As you know, a few months ago I traveled to South Sudan and Sudan with Reverend Franklin Graham and Samaritan’s Purse. (And by the way, as a regular reader of GretaWire, you know more about Sudan and South Sudan than anyone you know. Very few follow the crisis in Sudan and South Sudan.)
I was in the Nuba Mountains (Sudan) where I saw refugees fleeing (walking shoeless in 110 degree weather without food or water) and trying to reach the refugee camps in South Sudan. They are fleeing because President Bashir is trying to kill them (and in many, many, many instances he is successful.) I took the pics (below) when I stayed in the refugee camp. These people are living in very, very tough conditions with little or no hope — and now the camp is getting infected with Hepititis E.
READ THE REUTERS STORY BELOW
Hepatitis hits more than 1,000 refugees in South Sudan: UNHCR
GENEVA (Reuters) – An outbreak of hepatitis E has infected at least 1,050 Sudanese refugees in South Sudan, killing 26 and threatening to spread further among people still arriving in crowded camps, the United Nations said on Friday.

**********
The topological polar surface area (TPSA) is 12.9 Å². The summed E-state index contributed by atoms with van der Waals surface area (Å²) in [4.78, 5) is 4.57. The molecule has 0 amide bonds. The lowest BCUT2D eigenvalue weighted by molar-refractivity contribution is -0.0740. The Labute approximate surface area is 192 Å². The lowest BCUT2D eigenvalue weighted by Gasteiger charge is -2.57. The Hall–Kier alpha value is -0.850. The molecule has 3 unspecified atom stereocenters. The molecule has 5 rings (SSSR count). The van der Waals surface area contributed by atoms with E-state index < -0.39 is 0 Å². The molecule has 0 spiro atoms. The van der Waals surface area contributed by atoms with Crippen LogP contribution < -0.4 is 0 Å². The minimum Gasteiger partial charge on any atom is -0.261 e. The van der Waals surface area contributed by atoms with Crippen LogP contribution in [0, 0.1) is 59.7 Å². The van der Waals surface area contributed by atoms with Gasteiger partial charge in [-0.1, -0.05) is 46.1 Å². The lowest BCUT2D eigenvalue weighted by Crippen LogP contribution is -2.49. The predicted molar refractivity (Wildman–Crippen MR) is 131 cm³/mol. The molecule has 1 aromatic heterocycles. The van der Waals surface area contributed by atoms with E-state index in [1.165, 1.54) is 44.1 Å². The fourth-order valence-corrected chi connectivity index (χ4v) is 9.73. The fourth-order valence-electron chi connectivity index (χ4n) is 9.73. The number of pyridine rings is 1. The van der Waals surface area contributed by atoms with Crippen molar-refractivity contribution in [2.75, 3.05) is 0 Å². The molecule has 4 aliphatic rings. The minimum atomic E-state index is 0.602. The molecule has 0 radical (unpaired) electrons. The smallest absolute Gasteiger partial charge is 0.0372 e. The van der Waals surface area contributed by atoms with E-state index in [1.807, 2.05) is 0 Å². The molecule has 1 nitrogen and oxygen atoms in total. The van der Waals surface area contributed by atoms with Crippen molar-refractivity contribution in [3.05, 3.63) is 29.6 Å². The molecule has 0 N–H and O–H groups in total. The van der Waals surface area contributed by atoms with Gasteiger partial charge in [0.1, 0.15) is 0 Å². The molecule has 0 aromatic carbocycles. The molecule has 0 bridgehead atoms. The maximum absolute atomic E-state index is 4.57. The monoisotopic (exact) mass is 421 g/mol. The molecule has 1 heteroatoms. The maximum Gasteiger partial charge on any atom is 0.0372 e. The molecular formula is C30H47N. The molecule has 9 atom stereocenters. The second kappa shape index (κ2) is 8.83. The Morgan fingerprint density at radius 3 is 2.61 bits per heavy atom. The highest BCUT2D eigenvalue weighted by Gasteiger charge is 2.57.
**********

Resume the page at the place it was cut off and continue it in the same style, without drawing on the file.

About 175,000 people have already fled to South Sudan to escape fighting in Sudan’s South Kordofan and Blue Nile states, the U.N. High Commissioner for Refugees said. Thousands more are expected to cross in coming weeks after the rainy season ends, it added.
“To date, 26 refugees have died in camps in Upper Nile (state),” UNHCR spokesman Adrian Edwards told a news briefing in Geneva.
“The capacity to contain an outbreak of hepatitis E among the refugee population is increasingly jeopardized. The risks will grow if, as currently anticipated, we see fresh inflows of refugees from South Kordofan and Blue Nile states,” he said.
The death toll was up from 16 on September 13.
The virus, contracted and spread through contaminated food and water, damages the liver and can be fatal.
To counter spread of the disease, the UNHCR was struggling to provide 15 to 20 liters of safe drinking water per refugee per day and building enough latrines so that each unit is shared by no more than 20 refugees, said Edwards.
The agency needs at least $20 million by the end of the year for its South Sudan operation as only 40 percent of its appeal for $186 million has been received, he added.
(Reporting by Stephanie Nebehay; Editing by Andrew Heavens)